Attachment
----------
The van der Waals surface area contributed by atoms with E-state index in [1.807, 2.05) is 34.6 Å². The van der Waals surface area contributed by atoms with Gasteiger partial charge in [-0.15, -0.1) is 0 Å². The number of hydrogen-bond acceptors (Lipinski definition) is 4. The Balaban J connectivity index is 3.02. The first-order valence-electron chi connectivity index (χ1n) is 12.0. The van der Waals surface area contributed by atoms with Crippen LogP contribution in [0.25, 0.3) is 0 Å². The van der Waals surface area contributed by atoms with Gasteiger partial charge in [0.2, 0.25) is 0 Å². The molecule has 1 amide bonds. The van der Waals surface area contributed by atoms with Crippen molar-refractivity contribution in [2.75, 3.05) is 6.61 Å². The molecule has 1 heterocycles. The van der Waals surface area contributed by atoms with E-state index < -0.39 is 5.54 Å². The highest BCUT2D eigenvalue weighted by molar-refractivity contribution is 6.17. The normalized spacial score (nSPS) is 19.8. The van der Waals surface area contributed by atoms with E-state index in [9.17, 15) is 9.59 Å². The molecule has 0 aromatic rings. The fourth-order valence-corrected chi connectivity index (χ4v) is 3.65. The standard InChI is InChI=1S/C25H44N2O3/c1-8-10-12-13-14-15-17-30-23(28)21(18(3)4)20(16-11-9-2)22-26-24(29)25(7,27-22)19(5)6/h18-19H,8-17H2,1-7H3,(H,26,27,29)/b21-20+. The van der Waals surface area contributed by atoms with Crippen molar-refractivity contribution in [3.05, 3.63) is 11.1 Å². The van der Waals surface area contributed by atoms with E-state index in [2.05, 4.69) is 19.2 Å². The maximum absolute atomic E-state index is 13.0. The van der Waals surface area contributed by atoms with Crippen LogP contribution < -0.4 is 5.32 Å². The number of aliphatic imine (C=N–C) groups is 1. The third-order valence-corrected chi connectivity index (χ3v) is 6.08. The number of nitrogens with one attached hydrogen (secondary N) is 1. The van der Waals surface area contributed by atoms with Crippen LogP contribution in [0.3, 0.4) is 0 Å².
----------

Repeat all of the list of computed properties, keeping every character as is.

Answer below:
The van der Waals surface area contributed by atoms with E-state index in [1.807, 2.05) is 34.6 Å². The van der Waals surface area contributed by atoms with Gasteiger partial charge in [-0.15, -0.1) is 0 Å². The number of hydrogen-bond acceptors (Lipinski definition) is 4. The Balaban J connectivity index is 3.02. The first-order valence-electron chi connectivity index (χ1n) is 12.0. The van der Waals surface area contributed by atoms with Crippen LogP contribution in [0.25, 0.3) is 0 Å². The van der Waals surface area contributed by atoms with Gasteiger partial charge in [0.2, 0.25) is 0 Å². The molecule has 1 amide bonds. The van der Waals surface area contributed by atoms with Crippen molar-refractivity contribution in [2.75, 3.05) is 6.61 Å². The molecule has 1 heterocycles. The van der Waals surface area contributed by atoms with E-state index < -0.39 is 5.54 Å². The highest BCUT2D eigenvalue weighted by molar-refractivity contribution is 6.17. The normalized spacial score (nSPS) is 19.8. The van der Waals surface area contributed by atoms with E-state index in [9.17, 15) is 9.59 Å². The molecule has 0 aromatic rings. The fourth-order valence-corrected chi connectivity index (χ4v) is 3.65. The standard InChI is InChI=1S/C25H44N2O3/c1-8-10-12-13-14-15-17-30-23(28)21(18(3)4)20(16-11-9-2)22-26-24(29)25(7,27-22)19(5)6/h18-19H,8-17H2,1-7H3,(H,26,27,29)/b21-20+. The van der Waals surface area contributed by atoms with Crippen molar-refractivity contribution in [3.05, 3.63) is 11.1 Å². The van der Waals surface area contributed by atoms with E-state index in [2.05, 4.69) is 19.2 Å². The maximum absolute atomic E-state index is 13.0. The van der Waals surface area contributed by atoms with Crippen LogP contribution < -0.4 is 5.32 Å². The number of aliphatic imine (C=N–C) groups is 1. The third-order valence-corrected chi connectivity index (χ3v) is 6.08. The number of nitrogens with one attached hydrogen (secondary N) is 1. The van der Waals surface area contributed by atoms with Crippen LogP contribution in [0.3, 0.4) is 0 Å².